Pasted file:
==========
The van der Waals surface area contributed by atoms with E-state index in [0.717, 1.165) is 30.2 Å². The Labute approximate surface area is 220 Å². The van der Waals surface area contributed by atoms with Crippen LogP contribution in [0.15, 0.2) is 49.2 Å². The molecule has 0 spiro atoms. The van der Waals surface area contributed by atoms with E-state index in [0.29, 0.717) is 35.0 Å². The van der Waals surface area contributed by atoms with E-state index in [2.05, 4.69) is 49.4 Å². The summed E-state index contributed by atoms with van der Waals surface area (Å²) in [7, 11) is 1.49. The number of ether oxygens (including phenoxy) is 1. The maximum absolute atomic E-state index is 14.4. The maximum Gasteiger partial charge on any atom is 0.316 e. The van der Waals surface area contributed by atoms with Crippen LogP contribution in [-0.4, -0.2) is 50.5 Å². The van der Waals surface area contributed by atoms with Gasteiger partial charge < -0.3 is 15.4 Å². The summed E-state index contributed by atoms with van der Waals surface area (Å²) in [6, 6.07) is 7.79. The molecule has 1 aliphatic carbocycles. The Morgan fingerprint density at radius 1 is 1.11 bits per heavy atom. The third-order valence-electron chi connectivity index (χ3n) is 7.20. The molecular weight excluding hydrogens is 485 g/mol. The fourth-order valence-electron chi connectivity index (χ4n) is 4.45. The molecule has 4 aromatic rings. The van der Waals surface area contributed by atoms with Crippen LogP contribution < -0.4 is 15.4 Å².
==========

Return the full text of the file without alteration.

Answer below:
The van der Waals surface area contributed by atoms with E-state index in [0.717, 1.165) is 30.2 Å². The Labute approximate surface area is 220 Å². The van der Waals surface area contributed by atoms with Crippen LogP contribution in [0.15, 0.2) is 49.2 Å². The molecule has 0 spiro atoms. The van der Waals surface area contributed by atoms with E-state index in [0.29, 0.717) is 35.0 Å². The van der Waals surface area contributed by atoms with E-state index in [2.05, 4.69) is 49.4 Å². The summed E-state index contributed by atoms with van der Waals surface area (Å²) in [7, 11) is 1.49. The number of ether oxygens (including phenoxy) is 1. The maximum absolute atomic E-state index is 14.4. The maximum Gasteiger partial charge on any atom is 0.316 e. The van der Waals surface area contributed by atoms with Crippen LogP contribution in [-0.4, -0.2) is 50.5 Å². The van der Waals surface area contributed by atoms with Gasteiger partial charge < -0.3 is 15.4 Å². The summed E-state index contributed by atoms with van der Waals surface area (Å²) in [6, 6.07) is 7.79. The molecule has 1 aliphatic carbocycles. The Morgan fingerprint density at radius 1 is 1.11 bits per heavy atom. The third-order valence-electron chi connectivity index (χ3n) is 7.20. The molecular weight excluding hydrogens is 485 g/mol. The fourth-order valence-electron chi connectivity index (χ4n) is 4.45. The molecule has 4 aromatic rings. The van der Waals surface area contributed by atoms with Crippen LogP contribution < -0.4 is 15.4 Å².